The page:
Supreme Court to Take Up Challenge to Texas Abortion Law

Editor's note: This story has been updated throughout.

Setting up what could be a landmark decision, the U.S. Supreme Court on Friday agreed to take up a legal challenge to Texas’ 2013 abortion law, which could shut down about half of the state’s 19 remaining abortion clinics.

The high court's decision could spell out how far states can go in restricting abortion. The Texas restrictions, passed as part of House Bill 2, would require abortion facilities meet hospital-like ambulatory surgical center standards, including minimum sizes for rooms and doorways, pipelines for anesthesia, and other modifications. A separate provision, which has already gone into effect, requires doctors who perform the procedure to have admitting privileges at a hospital within 30 miles of an abortion clinic.

A coalition of abortion providers has sued the state, saying the restrictions are unconstitutional. State attorneys say the measure was passed to improve the safety of abortions and to ensure women are getting the highest standard of health care.

If the Supreme Court had declined to take up the case, half of the abortion clinics in the state would have been forced to shut down overnight. That would have left Texas with about 10 abortion clinics — all in major metropolitan areas.

 

The court could take up the case as early as March with a decision expected next summer. The clinics will remain open until then.

"Although this is the first step in a much longer process, I am hopeful that the Supreme Court will uphold the rights that have been in place for four decades and reaffirm that every woman should be able to make her own decision about continuing or ending a pregnancy," said Amy Hagstrom Miller, president and CEO of Whole Woman’s Health, the lead plaintiff in the case.

After losing at the appellate level, the coalition of abortion providers asked the high court to weigh in. Originally, the abortion providers challenged the ambulatory surgical center provision while asking for an exemption from the admitting privileges for two clinics: Whole Woman’s Health in McAllen and Reproductive Services in El Paso. But the providers are now asking the Supreme Court to permanently block enforcement of both provisions.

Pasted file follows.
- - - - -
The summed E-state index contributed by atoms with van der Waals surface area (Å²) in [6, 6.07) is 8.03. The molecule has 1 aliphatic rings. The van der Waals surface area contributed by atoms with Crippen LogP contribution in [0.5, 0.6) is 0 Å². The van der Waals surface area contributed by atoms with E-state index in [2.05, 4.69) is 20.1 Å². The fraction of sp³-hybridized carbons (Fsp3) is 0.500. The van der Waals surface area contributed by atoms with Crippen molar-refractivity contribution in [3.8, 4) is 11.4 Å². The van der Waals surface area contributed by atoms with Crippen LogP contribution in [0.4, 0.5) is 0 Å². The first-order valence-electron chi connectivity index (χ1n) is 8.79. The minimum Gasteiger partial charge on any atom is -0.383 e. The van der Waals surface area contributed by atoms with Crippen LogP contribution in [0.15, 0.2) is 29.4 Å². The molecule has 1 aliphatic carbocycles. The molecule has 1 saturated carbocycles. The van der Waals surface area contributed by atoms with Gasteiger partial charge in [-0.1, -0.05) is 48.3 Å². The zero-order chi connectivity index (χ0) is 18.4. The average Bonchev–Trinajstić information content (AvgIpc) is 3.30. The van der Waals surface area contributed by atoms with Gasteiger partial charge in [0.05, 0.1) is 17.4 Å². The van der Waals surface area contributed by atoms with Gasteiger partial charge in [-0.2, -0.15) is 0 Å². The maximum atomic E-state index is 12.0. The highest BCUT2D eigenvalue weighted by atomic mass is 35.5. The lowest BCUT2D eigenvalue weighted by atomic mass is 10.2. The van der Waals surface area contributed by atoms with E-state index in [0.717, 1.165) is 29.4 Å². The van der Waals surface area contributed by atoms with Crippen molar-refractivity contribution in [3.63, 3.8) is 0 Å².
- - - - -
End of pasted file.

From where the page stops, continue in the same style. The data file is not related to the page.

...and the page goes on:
Texas Attorney General Ken Paxton, whose office is representing the state in the lawsuit, had asked the high court to reject the providers’ request, arguing their request was too broad. The AG’s office also contends the abortion providers have not proved that HB 2 would impose an undue burden — the constitutional standard set by the high court — for the majority of women seeking the procedure.

On Friday, Paxton reiterated the state's defense that the abortion law includes "common-sense measures" intended to "elevate the standard of care and protect the health of Texas women."

"The state has wide discretion to pass laws ensuring Texas women are not subject to substandard conditions at abortion facilities," Paxton said in a statement. "The advancement of the abortion industry’s bottom line shouldn’t take precedent over women’s health, and we look forward to demonstrating the validity of these important health and safety requirements in Court.”

Attorneys for the Center for Reproductive Rights, which brought the lawsuit, argue that the abortion restrictions in HB 2 are unconstitutional because they create an undue burden for Texas women who would be left to travel more than 150 miles to the nearest abortion facility. They also claim that the HB 2 restrictions do not advance the state’s interest in promoting health.

The undue burden standard was set by the Supreme Court in 1992 when it ruled that states could impose abortion restrictions as long as they did not place an undue burden on a woman's ability to obtain an abortion. The high court’s decision in the Texas case could help clarify what constitutes an undue burden — a definition that lower courts have disagreed on since then. 

A decision in the Texas case would also determine the constitutionality of restrictions in place in other areas of the country. There are currently 10 states that have passed admitting privileges requirements, but courts have blocked their enforcement in six of those states, according to the Center for Reproductive Rights. Six states have enacted hospital-like ambulatory surgical center standards on abortion facilities. Those restrictions are not in effect in two of those states.

The 2013 Texas abortion law has been tangled up in federal court for years. And the high court had twice intervened in the abortion lawsuit.

In October 2014, it temporarily put on hold the hospital-like standards, overturning an appeals court’s ruling that the provision could take effect as the case went through the appeals process. In June, the Supreme Court temporarily put the appeals court’s final ruling on hold until it decided whether to take up the Texas case.

 

Sign Up for The Brief

Our daily news summary